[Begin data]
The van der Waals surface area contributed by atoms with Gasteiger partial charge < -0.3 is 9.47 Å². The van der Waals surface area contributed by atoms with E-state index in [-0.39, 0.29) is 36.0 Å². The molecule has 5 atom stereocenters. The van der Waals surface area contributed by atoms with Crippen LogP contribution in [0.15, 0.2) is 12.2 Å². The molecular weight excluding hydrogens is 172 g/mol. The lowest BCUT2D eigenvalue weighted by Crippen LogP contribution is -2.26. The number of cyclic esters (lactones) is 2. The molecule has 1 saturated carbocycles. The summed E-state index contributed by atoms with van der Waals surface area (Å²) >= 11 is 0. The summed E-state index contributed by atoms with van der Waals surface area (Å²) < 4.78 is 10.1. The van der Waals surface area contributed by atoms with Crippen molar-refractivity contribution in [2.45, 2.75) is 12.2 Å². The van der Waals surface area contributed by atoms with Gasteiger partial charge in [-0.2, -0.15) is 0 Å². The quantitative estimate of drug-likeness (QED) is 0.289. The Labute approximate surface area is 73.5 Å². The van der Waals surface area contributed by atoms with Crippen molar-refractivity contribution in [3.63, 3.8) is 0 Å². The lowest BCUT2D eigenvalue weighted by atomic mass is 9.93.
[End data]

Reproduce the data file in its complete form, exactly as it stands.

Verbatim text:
The van der Waals surface area contributed by atoms with Gasteiger partial charge < -0.3 is 9.47 Å². The van der Waals surface area contributed by atoms with E-state index in [-0.39, 0.29) is 36.0 Å². The molecule has 5 atom stereocenters. The van der Waals surface area contributed by atoms with Crippen LogP contribution in [0.15, 0.2) is 12.2 Å². The molecular weight excluding hydrogens is 172 g/mol. The lowest BCUT2D eigenvalue weighted by Crippen LogP contribution is -2.26. The number of cyclic esters (lactones) is 2. The molecule has 1 saturated carbocycles. The summed E-state index contributed by atoms with van der Waals surface area (Å²) >= 11 is 0. The summed E-state index contributed by atoms with van der Waals surface area (Å²) < 4.78 is 10.1. The van der Waals surface area contributed by atoms with Crippen molar-refractivity contribution in [2.45, 2.75) is 12.2 Å². The van der Waals surface area contributed by atoms with Gasteiger partial charge in [-0.2, -0.15) is 0 Å². The quantitative estimate of drug-likeness (QED) is 0.289. The Labute approximate surface area is 73.5 Å². The van der Waals surface area contributed by atoms with Crippen molar-refractivity contribution in [3.63, 3.8) is 0 Å². The lowest BCUT2D eigenvalue weighted by atomic mass is 9.93.